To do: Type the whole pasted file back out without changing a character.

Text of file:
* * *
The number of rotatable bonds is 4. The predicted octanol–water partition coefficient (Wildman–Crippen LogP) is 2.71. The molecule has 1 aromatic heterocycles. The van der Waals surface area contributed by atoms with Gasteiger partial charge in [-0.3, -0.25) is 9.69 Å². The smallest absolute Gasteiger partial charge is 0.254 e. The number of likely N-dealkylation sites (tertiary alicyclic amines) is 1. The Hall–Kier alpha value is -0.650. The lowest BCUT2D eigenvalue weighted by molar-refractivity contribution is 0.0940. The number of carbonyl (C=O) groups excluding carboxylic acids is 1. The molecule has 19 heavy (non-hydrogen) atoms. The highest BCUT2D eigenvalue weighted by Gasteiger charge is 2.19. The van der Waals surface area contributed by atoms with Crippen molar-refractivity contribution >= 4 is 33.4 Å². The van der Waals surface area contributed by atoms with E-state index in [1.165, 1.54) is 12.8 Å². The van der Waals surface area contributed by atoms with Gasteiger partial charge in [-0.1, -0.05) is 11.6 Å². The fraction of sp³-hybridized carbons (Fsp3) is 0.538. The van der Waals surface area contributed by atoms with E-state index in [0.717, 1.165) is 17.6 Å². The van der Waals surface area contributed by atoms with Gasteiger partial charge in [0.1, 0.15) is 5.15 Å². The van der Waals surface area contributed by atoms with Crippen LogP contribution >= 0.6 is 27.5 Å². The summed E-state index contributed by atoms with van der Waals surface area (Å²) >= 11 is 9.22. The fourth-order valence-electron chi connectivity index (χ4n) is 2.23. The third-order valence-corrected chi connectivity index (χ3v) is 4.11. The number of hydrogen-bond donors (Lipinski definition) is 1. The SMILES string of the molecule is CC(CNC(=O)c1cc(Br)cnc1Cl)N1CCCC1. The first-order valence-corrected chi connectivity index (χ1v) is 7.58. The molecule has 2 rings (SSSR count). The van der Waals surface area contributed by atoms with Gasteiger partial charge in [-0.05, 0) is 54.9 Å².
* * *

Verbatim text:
The number of rotatable bonds is 4. The predicted octanol–water partition coefficient (Wildman–Crippen LogP) is 2.71. The molecule has 1 aromatic heterocycles. The van der Waals surface area contributed by atoms with Gasteiger partial charge in [-0.3, -0.25) is 9.69 Å². The smallest absolute Gasteiger partial charge is 0.254 e. The number of likely N-dealkylation sites (tertiary alicyclic amines) is 1. The Hall–Kier alpha value is -0.650. The lowest BCUT2D eigenvalue weighted by molar-refractivity contribution is 0.0940. The number of carbonyl (C=O) groups excluding carboxylic acids is 1. The molecule has 19 heavy (non-hydrogen) atoms. The highest BCUT2D eigenvalue weighted by Gasteiger charge is 2.19. The van der Waals surface area contributed by atoms with Crippen molar-refractivity contribution >= 4 is 33.4 Å². The van der Waals surface area contributed by atoms with E-state index in [1.165, 1.54) is 12.8 Å². The van der Waals surface area contributed by atoms with Gasteiger partial charge in [-0.1, -0.05) is 11.6 Å². The fraction of sp³-hybridized carbons (Fsp3) is 0.538. The van der Waals surface area contributed by atoms with E-state index in [0.717, 1.165) is 17.6 Å². The van der Waals surface area contributed by atoms with Gasteiger partial charge in [0.1, 0.15) is 5.15 Å². The van der Waals surface area contributed by atoms with Crippen LogP contribution >= 0.6 is 27.5 Å². The summed E-state index contributed by atoms with van der Waals surface area (Å²) >= 11 is 9.22. The fourth-order valence-electron chi connectivity index (χ4n) is 2.23. The third-order valence-corrected chi connectivity index (χ3v) is 4.11. The number of hydrogen-bond donors (Lipinski definition) is 1. The SMILES string of the molecule is CC(CNC(=O)c1cc(Br)cnc1Cl)N1CCCC1. The first-order valence-corrected chi connectivity index (χ1v) is 7.58. The molecule has 2 rings (SSSR count). The van der Waals surface area contributed by atoms with Gasteiger partial charge in [-0.05, 0) is 54.9 Å².